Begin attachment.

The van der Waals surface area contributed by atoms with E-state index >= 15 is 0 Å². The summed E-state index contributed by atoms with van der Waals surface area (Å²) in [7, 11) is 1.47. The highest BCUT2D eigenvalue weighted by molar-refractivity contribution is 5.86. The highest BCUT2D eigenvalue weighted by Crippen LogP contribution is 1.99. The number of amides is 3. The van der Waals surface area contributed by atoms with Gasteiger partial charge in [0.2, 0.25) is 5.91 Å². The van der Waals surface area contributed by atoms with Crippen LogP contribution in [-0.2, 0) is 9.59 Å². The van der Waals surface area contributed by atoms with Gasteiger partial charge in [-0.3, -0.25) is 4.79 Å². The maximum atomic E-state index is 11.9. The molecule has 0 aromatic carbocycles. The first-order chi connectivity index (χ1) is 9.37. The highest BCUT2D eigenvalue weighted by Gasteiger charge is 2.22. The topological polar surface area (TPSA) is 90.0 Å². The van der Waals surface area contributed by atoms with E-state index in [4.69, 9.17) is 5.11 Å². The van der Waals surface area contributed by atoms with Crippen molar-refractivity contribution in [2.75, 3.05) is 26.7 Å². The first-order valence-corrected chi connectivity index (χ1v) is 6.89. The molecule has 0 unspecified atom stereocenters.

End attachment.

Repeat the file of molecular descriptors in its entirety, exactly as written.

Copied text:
The van der Waals surface area contributed by atoms with E-state index >= 15 is 0 Å². The summed E-state index contributed by atoms with van der Waals surface area (Å²) in [7, 11) is 1.47. The highest BCUT2D eigenvalue weighted by molar-refractivity contribution is 5.86. The highest BCUT2D eigenvalue weighted by Crippen LogP contribution is 1.99. The number of amides is 3. The van der Waals surface area contributed by atoms with Gasteiger partial charge in [0.2, 0.25) is 5.91 Å². The van der Waals surface area contributed by atoms with Crippen LogP contribution in [-0.2, 0) is 9.59 Å². The van der Waals surface area contributed by atoms with Gasteiger partial charge in [-0.3, -0.25) is 4.79 Å². The maximum atomic E-state index is 11.9. The molecule has 0 aromatic carbocycles. The first-order chi connectivity index (χ1) is 9.37. The highest BCUT2D eigenvalue weighted by Gasteiger charge is 2.22. The topological polar surface area (TPSA) is 90.0 Å². The van der Waals surface area contributed by atoms with E-state index in [4.69, 9.17) is 5.11 Å². The van der Waals surface area contributed by atoms with Crippen molar-refractivity contribution in [2.75, 3.05) is 26.7 Å². The first-order valence-corrected chi connectivity index (χ1v) is 6.89. The molecule has 0 unspecified atom stereocenters.